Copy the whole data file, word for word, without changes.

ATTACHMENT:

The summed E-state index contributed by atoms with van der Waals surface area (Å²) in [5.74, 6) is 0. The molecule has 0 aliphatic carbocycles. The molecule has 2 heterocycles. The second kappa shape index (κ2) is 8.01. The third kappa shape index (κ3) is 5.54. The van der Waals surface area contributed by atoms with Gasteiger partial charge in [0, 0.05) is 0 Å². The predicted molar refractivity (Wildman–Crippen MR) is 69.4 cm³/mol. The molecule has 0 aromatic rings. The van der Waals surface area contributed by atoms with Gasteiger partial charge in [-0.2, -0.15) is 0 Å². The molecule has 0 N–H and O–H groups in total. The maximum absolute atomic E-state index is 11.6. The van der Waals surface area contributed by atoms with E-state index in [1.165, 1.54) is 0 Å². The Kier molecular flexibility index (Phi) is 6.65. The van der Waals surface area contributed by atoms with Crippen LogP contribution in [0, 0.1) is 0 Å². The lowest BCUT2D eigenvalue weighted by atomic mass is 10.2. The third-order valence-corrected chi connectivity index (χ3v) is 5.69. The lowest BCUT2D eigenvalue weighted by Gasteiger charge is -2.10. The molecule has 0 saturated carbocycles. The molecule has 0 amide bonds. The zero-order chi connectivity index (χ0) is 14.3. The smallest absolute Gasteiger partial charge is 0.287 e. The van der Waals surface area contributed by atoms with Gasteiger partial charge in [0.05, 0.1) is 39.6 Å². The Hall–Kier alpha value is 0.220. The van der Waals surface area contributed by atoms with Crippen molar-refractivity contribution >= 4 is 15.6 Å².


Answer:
The summed E-state index contributed by atoms with van der Waals surface area (Å²) in [5.74, 6) is 0. The molecule has 0 aliphatic carbocycles. The molecule has 2 heterocycles. The second kappa shape index (κ2) is 8.01. The third kappa shape index (κ3) is 5.54. The van der Waals surface area contributed by atoms with Gasteiger partial charge in [0, 0.05) is 0 Å². The predicted molar refractivity (Wildman–Crippen MR) is 69.4 cm³/mol. The molecule has 0 aromatic rings. The van der Waals surface area contributed by atoms with Gasteiger partial charge in [-0.2, -0.15) is 0 Å². The molecule has 0 N–H and O–H groups in total. The maximum absolute atomic E-state index is 11.6. The van der Waals surface area contributed by atoms with E-state index in [1.165, 1.54) is 0 Å². The Kier molecular flexibility index (Phi) is 6.65. The van der Waals surface area contributed by atoms with Crippen LogP contribution in [0, 0.1) is 0 Å². The lowest BCUT2D eigenvalue weighted by atomic mass is 10.2. The third-order valence-corrected chi connectivity index (χ3v) is 5.69. The lowest BCUT2D eigenvalue weighted by Gasteiger charge is -2.10. The molecule has 0 saturated carbocycles. The molecule has 0 amide bonds. The zero-order chi connectivity index (χ0) is 14.3. The smallest absolute Gasteiger partial charge is 0.287 e. The van der Waals surface area contributed by atoms with Gasteiger partial charge in [0.05, 0.1) is 39.6 Å². The Hall–Kier alpha value is 0.220. The van der Waals surface area contributed by atoms with Crippen molar-refractivity contribution >= 4 is 15.6 Å².